First published in 1929 in the journal Proletarskaya Revolyutsiya No. 2-3.
Sent from Shushenskoye to Moscow.
Source: Lenin Collected Works, Progress Publishers, 1977, Moscow, Volume 37, pages 133-134.
Translated: The Late George H. Hanna
Transcription\Markup: D. Moros
Public Domain: Lenin Internet Archive. You may freely copy, distribute, display and perform this work, as well as make derivative and commercial works. Please credit “Marxists Internet Archive” as your source.
Other Formats: Text
October 19, 1897
I received Manyasha’s letter of September 29th, Mother dearest, on October 14; it told me about the delay of my letters to Mark. I must admit I was afraid of this before, when I knew that Mark was leaving. The delay, however, was not very great, so small, in fact, that the manuscript I sent reached its destination in time.
I am still living as usual, in peace and quietness. The weather is getting wintry, we, have long since sealed ourselves up behind double windows, keep the stove going, etc. The real cold is still to come, of course, and so far there have been mostly autumn days when it is pleasant to stroll through the forest with a gun. I shall probably continue that exercise through the winter. Shooting in winter, going after hares, for instance, is no less interesting than it is in summer, and I regard it as one of the important advantages of rural life.
I usually get the magazines in the first half of the month. I am now reading the September issues with interest. Soon I hope to get some information from the editors about the article I sent. If it is accepted I shall subscribe to a few more magazines—I think I had better do it through the same editorial office, so that there is no more muddle and I don’t get the same copies twice.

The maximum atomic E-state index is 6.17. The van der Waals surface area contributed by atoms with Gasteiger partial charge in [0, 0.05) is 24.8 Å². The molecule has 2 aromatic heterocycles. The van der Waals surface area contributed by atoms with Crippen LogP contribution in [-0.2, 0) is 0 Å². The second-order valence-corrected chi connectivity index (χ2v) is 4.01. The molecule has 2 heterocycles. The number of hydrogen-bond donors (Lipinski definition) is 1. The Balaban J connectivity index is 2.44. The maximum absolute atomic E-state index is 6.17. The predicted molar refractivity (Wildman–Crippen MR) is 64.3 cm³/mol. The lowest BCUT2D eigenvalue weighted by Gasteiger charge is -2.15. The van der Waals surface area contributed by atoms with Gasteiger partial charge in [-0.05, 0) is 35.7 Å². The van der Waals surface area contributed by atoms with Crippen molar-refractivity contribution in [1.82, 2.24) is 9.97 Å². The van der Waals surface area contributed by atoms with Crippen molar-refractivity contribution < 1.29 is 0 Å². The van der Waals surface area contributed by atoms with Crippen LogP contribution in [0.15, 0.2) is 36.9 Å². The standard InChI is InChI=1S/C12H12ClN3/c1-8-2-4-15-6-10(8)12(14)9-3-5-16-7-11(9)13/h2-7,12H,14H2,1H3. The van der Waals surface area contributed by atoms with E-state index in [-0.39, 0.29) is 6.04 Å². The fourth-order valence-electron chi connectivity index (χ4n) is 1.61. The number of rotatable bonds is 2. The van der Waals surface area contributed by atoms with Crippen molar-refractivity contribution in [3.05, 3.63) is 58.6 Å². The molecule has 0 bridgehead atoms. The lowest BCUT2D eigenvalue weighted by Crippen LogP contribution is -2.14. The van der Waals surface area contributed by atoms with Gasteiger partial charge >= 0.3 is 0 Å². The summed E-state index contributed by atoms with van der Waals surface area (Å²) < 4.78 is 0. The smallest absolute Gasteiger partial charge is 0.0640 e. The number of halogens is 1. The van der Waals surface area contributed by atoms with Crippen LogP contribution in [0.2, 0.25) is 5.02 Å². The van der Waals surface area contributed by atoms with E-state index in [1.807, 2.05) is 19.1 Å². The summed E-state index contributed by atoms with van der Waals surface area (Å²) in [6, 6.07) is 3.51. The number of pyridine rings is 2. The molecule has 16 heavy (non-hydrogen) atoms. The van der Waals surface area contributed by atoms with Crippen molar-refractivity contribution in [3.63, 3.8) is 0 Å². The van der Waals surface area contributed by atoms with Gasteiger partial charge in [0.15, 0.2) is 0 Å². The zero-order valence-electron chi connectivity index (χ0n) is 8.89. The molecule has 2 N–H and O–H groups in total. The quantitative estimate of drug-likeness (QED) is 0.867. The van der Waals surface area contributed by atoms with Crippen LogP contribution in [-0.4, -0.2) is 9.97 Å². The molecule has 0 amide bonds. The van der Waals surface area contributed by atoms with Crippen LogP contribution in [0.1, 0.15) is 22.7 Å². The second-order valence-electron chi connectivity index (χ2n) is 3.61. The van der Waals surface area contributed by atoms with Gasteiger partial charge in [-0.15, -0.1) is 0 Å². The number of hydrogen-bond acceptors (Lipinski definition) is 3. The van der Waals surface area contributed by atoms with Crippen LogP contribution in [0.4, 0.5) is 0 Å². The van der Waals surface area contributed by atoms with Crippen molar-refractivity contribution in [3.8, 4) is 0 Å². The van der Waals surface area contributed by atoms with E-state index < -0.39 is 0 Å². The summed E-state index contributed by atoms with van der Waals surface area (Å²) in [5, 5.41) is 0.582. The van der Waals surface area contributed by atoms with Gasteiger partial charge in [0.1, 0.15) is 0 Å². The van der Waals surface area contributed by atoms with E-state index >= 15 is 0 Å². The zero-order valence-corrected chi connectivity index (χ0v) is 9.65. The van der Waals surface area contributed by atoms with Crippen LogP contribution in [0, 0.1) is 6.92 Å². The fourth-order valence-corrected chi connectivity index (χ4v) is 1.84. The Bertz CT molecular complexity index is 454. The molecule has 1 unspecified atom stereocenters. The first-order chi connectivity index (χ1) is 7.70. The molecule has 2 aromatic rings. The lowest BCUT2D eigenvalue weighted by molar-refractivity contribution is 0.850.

I am awaiting news of the arrival of Anyuta, Mark and Mitya.
I had a letter recently from Yuly. He writes that he
had moved to a new flat, much better than the old one,
and is now fixed up so comfortably that he has been able
to work for the past month; he has written something and
sent it off. We shall see how he will stand the winter in
Turukhansk. Anatoly has found work,
Merci for the letter. Why do you keep saying that I should write more frequently? Do you think I do not write often as it is? You say yourself that you now receive two of my letters at a time—what more do you want?
Up to now I have not received the L. G. and Bulletin. I do not know the reason for the delay. If you happen to be near the shop in which you ordered them, look in and hurry them up.
Buy me Programmy domashnego chteniya na 3-i god sistematicheskogo kursa; it costs 50 kopeks at the warehouse in Nikitskaya Street, Rikhter House, apartment 3. (I read about this book today in Russkiye Vedomosti and want to see what it is like. It is probably to be found in other bookshops besides that warehouse.) And subscribe for me to the new monthly publication Izvestiya knizhnykh magazinov tovarishchestva M. O. Wolfe, 35 kopeks a year (Kuznetsky Most, 12, Moscow). I want to see what sort of publication it is. In general I have nothing that gives me bibliographical information and which will tell me about new books. If you are interested in this publication, subscribe to it in your own name and send it on to me afterwards. Its programme is so extensive and the price so low that one cannot help thinking there may be some catch in it. We’ll see.
I recall that either Anyuta or you wrote to me about having sent the second issue of Mehring. I have not received it. It is quite possible that the first got through by chance.
All the best,
 See Letter No. 30—Ed.
 The Labour Gazette.—Ed.
 Here and below the manuscript referred to is that of Lenin’s article “The Handicraft Census of 1894–95 in Perm Gubernia”.
 When A. A. Vaneyev was in Yeniseisk he found work in the office of the engineer in charge of improving navigation on the River Angara.